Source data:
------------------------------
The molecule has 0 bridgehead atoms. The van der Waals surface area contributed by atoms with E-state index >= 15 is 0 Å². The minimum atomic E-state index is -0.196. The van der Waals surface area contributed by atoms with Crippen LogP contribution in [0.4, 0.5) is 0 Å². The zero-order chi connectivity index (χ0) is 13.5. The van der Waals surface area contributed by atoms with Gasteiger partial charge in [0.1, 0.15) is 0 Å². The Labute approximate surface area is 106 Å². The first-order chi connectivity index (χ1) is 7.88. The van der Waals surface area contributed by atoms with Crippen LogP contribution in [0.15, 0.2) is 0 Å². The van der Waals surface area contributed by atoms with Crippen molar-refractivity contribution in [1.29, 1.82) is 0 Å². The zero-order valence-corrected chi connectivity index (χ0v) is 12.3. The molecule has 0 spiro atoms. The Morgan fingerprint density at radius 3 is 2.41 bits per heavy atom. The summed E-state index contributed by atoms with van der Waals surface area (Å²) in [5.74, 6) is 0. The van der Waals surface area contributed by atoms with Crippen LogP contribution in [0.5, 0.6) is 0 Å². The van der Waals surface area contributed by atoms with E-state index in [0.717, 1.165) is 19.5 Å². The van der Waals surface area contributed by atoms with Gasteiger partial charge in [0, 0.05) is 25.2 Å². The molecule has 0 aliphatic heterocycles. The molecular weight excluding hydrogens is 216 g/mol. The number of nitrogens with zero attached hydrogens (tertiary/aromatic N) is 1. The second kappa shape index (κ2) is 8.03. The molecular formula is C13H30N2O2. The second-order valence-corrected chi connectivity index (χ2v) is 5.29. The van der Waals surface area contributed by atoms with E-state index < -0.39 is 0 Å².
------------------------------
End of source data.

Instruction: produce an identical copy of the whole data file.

The molecule has 0 bridgehead atoms. The van der Waals surface area contributed by atoms with E-state index >= 15 is 0 Å². The minimum atomic E-state index is -0.196. The van der Waals surface area contributed by atoms with Crippen LogP contribution in [0.4, 0.5) is 0 Å². The zero-order chi connectivity index (χ0) is 13.5. The van der Waals surface area contributed by atoms with Gasteiger partial charge in [0.1, 0.15) is 0 Å². The Labute approximate surface area is 106 Å². The first-order chi connectivity index (χ1) is 7.88. The van der Waals surface area contributed by atoms with Crippen LogP contribution in [0.15, 0.2) is 0 Å². The van der Waals surface area contributed by atoms with Crippen molar-refractivity contribution in [1.29, 1.82) is 0 Å². The zero-order valence-corrected chi connectivity index (χ0v) is 12.3. The molecule has 0 spiro atoms. The Morgan fingerprint density at radius 3 is 2.41 bits per heavy atom. The summed E-state index contributed by atoms with van der Waals surface area (Å²) in [5.74, 6) is 0. The van der Waals surface area contributed by atoms with Crippen LogP contribution in [0.5, 0.6) is 0 Å². The van der Waals surface area contributed by atoms with E-state index in [0.717, 1.165) is 19.5 Å². The van der Waals surface area contributed by atoms with Gasteiger partial charge in [0, 0.05) is 25.2 Å². The molecule has 0 aliphatic heterocycles. The molecular weight excluding hydrogens is 216 g/mol. The number of nitrogens with zero attached hydrogens (tertiary/aromatic N) is 1. The second kappa shape index (κ2) is 8.03. The molecular formula is C13H30N2O2. The second-order valence-corrected chi connectivity index (χ2v) is 5.29. The van der Waals surface area contributed by atoms with E-state index < -0.39 is 0 Å².